He fell backward, awkwardly and was entangled at the base of the squat ladder. He lurched in an attempt to stand, and he knew he would fall, so braced himself. He grabbed firmly to the railing, and worked his way to a platform below him, where he knew he could access an emergency locker. The foreman punched onto an illuminated keypad, a panic code, which alerted to the emergency systems his location. A clear paned door unlatched and offered the man an airtight suit, which he dressed himself in, and his broad ears began to finally gauge the noises of the chamber. The alarm had stopped, and outside he could hear crashing and thudding against the hull of the border gate.
He knew he would be reprimanded if he was found to be here and alive, and the thought of being dead altogether, so that not needing to explain himself could be an option. The foreman hung onto the railing and began to wait for help. Lights flickered and soon power from the module was drained completely. The only light shining was the light that was produced from within his helmet, and he wondered how he could phrase his escape—a miraculous act of God that spared him from harm, in such way, that his superiors could believe, and not deliver upon his own head, the wrath of the wild noises he heard outside.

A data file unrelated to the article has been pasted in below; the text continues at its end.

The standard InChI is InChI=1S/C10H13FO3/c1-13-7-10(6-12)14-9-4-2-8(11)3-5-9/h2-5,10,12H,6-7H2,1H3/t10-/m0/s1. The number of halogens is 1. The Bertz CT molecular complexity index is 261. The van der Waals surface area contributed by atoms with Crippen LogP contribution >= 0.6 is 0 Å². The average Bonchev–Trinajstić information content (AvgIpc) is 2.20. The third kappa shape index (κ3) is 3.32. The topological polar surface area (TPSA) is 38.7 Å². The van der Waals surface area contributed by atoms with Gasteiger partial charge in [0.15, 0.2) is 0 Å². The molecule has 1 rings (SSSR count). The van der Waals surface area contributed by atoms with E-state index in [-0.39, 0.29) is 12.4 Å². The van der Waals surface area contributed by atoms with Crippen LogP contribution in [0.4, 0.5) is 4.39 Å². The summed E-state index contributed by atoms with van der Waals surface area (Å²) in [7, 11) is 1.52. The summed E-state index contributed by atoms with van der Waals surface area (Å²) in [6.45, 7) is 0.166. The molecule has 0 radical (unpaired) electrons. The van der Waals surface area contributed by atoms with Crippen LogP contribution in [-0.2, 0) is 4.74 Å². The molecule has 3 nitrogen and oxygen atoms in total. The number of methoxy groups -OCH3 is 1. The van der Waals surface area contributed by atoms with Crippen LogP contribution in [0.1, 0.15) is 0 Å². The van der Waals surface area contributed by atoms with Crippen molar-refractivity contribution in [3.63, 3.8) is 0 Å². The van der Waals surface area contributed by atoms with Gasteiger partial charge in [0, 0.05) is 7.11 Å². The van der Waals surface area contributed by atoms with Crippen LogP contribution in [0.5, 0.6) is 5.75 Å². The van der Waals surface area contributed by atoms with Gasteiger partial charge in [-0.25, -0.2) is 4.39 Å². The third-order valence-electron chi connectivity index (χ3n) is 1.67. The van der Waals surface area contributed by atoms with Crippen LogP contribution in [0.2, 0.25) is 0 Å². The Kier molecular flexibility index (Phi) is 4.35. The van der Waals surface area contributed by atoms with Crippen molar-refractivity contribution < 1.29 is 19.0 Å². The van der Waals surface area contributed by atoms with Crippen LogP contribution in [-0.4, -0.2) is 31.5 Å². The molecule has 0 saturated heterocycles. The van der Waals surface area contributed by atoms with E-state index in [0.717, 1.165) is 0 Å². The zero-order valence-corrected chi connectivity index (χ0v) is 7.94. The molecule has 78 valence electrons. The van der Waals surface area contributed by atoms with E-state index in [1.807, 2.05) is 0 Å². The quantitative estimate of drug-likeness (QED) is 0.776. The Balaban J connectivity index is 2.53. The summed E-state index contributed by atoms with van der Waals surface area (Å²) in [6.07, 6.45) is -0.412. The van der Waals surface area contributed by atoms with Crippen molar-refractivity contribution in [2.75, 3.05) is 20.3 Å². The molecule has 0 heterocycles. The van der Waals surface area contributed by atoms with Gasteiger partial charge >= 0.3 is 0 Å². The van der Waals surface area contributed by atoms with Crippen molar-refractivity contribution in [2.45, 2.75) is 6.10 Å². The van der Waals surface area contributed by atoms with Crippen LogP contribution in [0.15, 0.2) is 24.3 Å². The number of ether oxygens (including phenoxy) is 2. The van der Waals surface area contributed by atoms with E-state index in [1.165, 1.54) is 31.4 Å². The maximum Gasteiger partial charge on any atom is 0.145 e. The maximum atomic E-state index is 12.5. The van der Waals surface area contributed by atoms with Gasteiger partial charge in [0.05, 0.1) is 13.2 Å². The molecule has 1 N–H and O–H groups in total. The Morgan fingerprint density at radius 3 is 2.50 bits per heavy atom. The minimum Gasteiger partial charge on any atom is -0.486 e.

He rubbed his hands in prayer and his eyes shifted to the walls.
The immediate dangers to the foreman’s life subsided, and outside the construction zone, 100 kilometers out, and interspersed all between, was the vast wreckage of a thousand ships. The final crushing shots were being made, on behalf of the defenders, and scattered at the furthest end, lined the wrecks of Revelation class dreadnoughts The hulking ships were split into wicked metal fragments that drifted in errant directions, and denoted on their hulls, were large striking symbols of fealty to the Empire. The remnant of the flagship, known to have the ticker "Passion" stamped across its bow, was pierced with jagged chambers, dark and weaving, fit enough for a catacomb on Amarr Prime. The husk of the ship would be the closest thing to a burial that the Amarr loyalists would receive before being exhumed by a fleet of scavengers.
Their renegade leader issued a recovery protocol, and in the same breath, cursed the loyalists, which his forces had slaughtered, as worthless. He praised the efforts towards the victory, congratulating his armada’s actions as being their finest display of violent might. His voice surged across the intercom speakers in all the ships and stations of the system. He assured them of the wealth that would become theirs with the imminent completion of the border gate.
The foreman was inspired and he was sick to be in the gut of the installation. He knew how he would fashion the story of his survival.